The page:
Whether you’re an aspiring entrepreneur or an investor looking to launch a new business, you’ve probably heard that building a successful startup can be difficult, and that failing within the first five years is a probable outcome. So just how many startups are coming into existence each day, and how many are failing every day worldwide?

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According to a statement given to Moyak by Dr Paul Reynolds, Director of the Research Institute at Global Entrepreneurship Center, an estimated 130,000 startups are being launched every day in countries around the world. That averages out to several startups being born every few seconds. While that growth rate is indeed fast, keep in mind that about 120,000 companies cease trading every day as well. That means that, on a daily basis, there are almost as many businesses going under as there are being launched.

It’s no secret that the majority of startups have a tough road ahead, but what secrets are the minority using keep their businesses alive and thriving? Well, to start with, here are five tips anyone can use to ensure their startup has the best chance of success in any industry:

1. Make it a Team Effort

This is a common cause behind many startup failures – the owner and founder tries to go it alone, until the bitter end. Sometimes websites or companies can be taken to the next level through the work of a lone entrepreneur, but in the majority of cases, businesses run by one person have a lower chance of success than those operated by a board of directors or a group of people who share common goals. When you make the company’s success a team effort, you involve the livelihood and financial futures of multiple individuals who will then work to ensure the company’s success, while also removing most of the burdensome tasks from the owner and founder, thereby allowing them to achieve more with their time.

2. Select a Profitable Niche

Out of all of the most common reasons why startups fail, choosing the wrong niche is probably the most difficult to overcome. This is something that should be done in the planning phase as part of the initial business model. In case you’re not familiar with the term, a niche can be a sector within an industry, a specific topic or problem that needs addressing or solving, or a subcategory of a sector. A good niche will be specific enough to allow you to create your own space in the industry, rather than forcing you into competition with an established company from the beginning.

3. Make it Unique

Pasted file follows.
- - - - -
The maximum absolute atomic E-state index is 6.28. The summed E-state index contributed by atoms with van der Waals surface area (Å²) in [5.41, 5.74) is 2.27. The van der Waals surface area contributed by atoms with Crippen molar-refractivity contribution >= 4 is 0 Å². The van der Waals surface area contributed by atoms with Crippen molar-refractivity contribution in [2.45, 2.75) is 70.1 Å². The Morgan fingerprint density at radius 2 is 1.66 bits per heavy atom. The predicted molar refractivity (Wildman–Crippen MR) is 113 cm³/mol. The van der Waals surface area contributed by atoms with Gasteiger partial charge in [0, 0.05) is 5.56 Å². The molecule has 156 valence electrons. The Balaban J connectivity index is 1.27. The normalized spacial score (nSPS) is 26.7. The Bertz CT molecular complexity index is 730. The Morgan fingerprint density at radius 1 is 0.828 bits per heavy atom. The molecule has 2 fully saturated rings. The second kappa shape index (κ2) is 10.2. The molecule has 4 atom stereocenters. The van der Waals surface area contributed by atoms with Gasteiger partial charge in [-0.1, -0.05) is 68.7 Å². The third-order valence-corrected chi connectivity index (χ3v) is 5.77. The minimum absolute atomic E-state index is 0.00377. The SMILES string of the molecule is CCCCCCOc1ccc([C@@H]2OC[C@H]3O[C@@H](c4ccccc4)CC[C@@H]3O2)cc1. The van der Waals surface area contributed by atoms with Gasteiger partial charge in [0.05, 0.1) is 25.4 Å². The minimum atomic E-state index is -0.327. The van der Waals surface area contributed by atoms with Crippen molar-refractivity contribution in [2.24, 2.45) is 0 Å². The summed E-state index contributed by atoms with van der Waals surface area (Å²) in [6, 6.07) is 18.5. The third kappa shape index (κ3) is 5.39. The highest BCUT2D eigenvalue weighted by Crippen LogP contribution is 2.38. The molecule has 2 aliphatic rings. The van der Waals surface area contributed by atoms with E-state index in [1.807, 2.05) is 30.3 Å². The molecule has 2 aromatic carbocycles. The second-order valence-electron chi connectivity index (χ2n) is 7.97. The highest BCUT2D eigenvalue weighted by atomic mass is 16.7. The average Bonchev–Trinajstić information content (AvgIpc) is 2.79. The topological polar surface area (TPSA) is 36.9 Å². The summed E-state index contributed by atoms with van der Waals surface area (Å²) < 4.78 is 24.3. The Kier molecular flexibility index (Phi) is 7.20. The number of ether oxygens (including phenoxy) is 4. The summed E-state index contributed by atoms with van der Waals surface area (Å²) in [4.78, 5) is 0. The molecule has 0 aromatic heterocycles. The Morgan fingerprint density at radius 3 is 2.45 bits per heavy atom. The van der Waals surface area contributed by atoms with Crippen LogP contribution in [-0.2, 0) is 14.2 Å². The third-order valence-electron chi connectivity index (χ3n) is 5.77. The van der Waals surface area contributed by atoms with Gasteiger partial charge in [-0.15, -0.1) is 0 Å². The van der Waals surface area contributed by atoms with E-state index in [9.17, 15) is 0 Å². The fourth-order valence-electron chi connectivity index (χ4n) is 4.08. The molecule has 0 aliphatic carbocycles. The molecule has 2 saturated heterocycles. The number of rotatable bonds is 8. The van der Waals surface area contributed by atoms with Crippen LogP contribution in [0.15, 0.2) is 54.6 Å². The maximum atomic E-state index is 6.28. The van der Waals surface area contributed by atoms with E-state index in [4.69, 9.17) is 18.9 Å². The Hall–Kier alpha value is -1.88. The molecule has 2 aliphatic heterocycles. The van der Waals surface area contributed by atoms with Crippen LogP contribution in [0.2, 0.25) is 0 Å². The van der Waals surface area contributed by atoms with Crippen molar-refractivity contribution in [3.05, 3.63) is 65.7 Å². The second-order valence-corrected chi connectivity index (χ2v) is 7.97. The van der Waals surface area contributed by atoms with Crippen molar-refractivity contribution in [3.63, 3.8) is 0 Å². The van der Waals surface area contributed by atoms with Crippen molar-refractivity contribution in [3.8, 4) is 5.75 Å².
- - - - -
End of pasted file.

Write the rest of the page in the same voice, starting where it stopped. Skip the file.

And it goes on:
Once you’ve chosen the right niche, you then need to make sure you have something unique to offer at an appealing value, at least in comparison to similar providers. What is it about your product/service that stands out? Whether it’s the addition of a few special features or a lower price point than the competition’s, there has to be something that makes your product or service a superior buying decision from the perspective of any prospect.

4. Stick to the Plan

This is why thorough and exhaustive planning is so critical in any endeavour. How can anyone logically stick to a plan that suddenly seems to be full of holes? This is where many startups run into trouble – their original business plan, or at least some components of it, stop making sense or start to look like bad decisions, so they deviate from the plan as they go along, rather than drawing up a new comprehensive plan to addresses the deficiencies of the original business model. Fortunately, if you haven’t yet launched your startup, you’re in the beneficial position of being able to avoid all of the aforementioned hassle by creating a better business plan from the start.

5. Keep Expenses Minimal

Finally, there’s no sense in draining your company of capital and cash flow just to have access to bigger, better equipment, office space, utilities, or any other luxuries that might not yet be necessary. Expenses need to be limited based on a set percentage of the company’s income. For example, try allocating no more than 15% of the company’s income to basic operating expenses, not including investments and inventory. Of course, the exact figure should vary greatly for each business, depending on the unique funding situation and goals of the startup.

Failure is Becoming Overrated

In closing, we’d like to attack the increasingly common mindset that failure leads to success. While it is true that making mistakes can train you to recognize such problems and avoid them in the future, why not try to spot potential mistakes in foresight instead of hindsight? With that said, don’t beat yourself up over mistakes, but don’t defeat yourself either by having a lackadaisical attitude towards failure.